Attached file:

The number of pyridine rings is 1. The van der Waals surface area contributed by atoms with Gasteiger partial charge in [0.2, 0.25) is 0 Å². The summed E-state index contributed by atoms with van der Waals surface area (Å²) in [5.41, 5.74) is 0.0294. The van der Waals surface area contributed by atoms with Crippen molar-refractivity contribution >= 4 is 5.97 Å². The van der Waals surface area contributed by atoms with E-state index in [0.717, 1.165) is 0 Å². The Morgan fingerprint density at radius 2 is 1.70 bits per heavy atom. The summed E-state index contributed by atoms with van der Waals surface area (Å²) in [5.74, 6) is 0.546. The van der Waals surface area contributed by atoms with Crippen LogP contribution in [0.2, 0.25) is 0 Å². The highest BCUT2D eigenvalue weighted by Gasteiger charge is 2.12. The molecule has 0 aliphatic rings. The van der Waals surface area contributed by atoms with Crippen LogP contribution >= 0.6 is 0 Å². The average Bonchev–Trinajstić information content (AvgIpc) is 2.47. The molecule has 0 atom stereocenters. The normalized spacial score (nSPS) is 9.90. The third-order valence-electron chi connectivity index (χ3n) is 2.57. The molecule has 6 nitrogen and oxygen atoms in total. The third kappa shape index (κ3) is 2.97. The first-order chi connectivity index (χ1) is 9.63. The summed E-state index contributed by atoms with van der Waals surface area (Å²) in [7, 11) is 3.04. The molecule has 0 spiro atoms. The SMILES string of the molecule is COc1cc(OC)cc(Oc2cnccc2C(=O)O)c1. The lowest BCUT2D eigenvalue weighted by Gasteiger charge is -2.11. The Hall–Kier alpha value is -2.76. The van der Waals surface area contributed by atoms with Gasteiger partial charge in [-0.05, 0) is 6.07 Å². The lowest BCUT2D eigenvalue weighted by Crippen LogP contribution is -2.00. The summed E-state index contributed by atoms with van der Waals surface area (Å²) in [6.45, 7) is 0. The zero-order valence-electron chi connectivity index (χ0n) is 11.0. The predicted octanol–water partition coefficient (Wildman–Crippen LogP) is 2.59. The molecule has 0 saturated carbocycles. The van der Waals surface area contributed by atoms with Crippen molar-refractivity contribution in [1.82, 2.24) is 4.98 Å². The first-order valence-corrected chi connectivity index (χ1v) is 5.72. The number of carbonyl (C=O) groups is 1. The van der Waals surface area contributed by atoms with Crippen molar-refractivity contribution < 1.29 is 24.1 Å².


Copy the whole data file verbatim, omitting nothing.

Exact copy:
The number of pyridine rings is 1. The van der Waals surface area contributed by atoms with Gasteiger partial charge in [0.2, 0.25) is 0 Å². The summed E-state index contributed by atoms with van der Waals surface area (Å²) in [5.41, 5.74) is 0.0294. The van der Waals surface area contributed by atoms with Crippen molar-refractivity contribution >= 4 is 5.97 Å². The van der Waals surface area contributed by atoms with E-state index in [0.717, 1.165) is 0 Å². The Morgan fingerprint density at radius 2 is 1.70 bits per heavy atom. The summed E-state index contributed by atoms with van der Waals surface area (Å²) in [5.74, 6) is 0.546. The van der Waals surface area contributed by atoms with Crippen LogP contribution in [0.2, 0.25) is 0 Å². The highest BCUT2D eigenvalue weighted by Gasteiger charge is 2.12. The molecule has 0 aliphatic rings. The van der Waals surface area contributed by atoms with Crippen LogP contribution >= 0.6 is 0 Å². The average Bonchev–Trinajstić information content (AvgIpc) is 2.47. The molecule has 0 atom stereocenters. The normalized spacial score (nSPS) is 9.90. The third-order valence-electron chi connectivity index (χ3n) is 2.57. The molecule has 6 nitrogen and oxygen atoms in total. The third kappa shape index (κ3) is 2.97. The first-order chi connectivity index (χ1) is 9.63. The summed E-state index contributed by atoms with van der Waals surface area (Å²) in [7, 11) is 3.04. The molecule has 0 spiro atoms. The SMILES string of the molecule is COc1cc(OC)cc(Oc2cnccc2C(=O)O)c1. The lowest BCUT2D eigenvalue weighted by Gasteiger charge is -2.11. The Hall–Kier alpha value is -2.76. The van der Waals surface area contributed by atoms with Gasteiger partial charge in [-0.05, 0) is 6.07 Å². The lowest BCUT2D eigenvalue weighted by Crippen LogP contribution is -2.00. The summed E-state index contributed by atoms with van der Waals surface area (Å²) in [6.45, 7) is 0. The zero-order valence-electron chi connectivity index (χ0n) is 11.0. The predicted octanol–water partition coefficient (Wildman–Crippen LogP) is 2.59. The molecule has 0 saturated carbocycles. The van der Waals surface area contributed by atoms with Crippen molar-refractivity contribution in [1.82, 2.24) is 4.98 Å². The first-order valence-corrected chi connectivity index (χ1v) is 5.72. The number of carbonyl (C=O) groups is 1. The van der Waals surface area contributed by atoms with Crippen molar-refractivity contribution < 1.29 is 24.1 Å².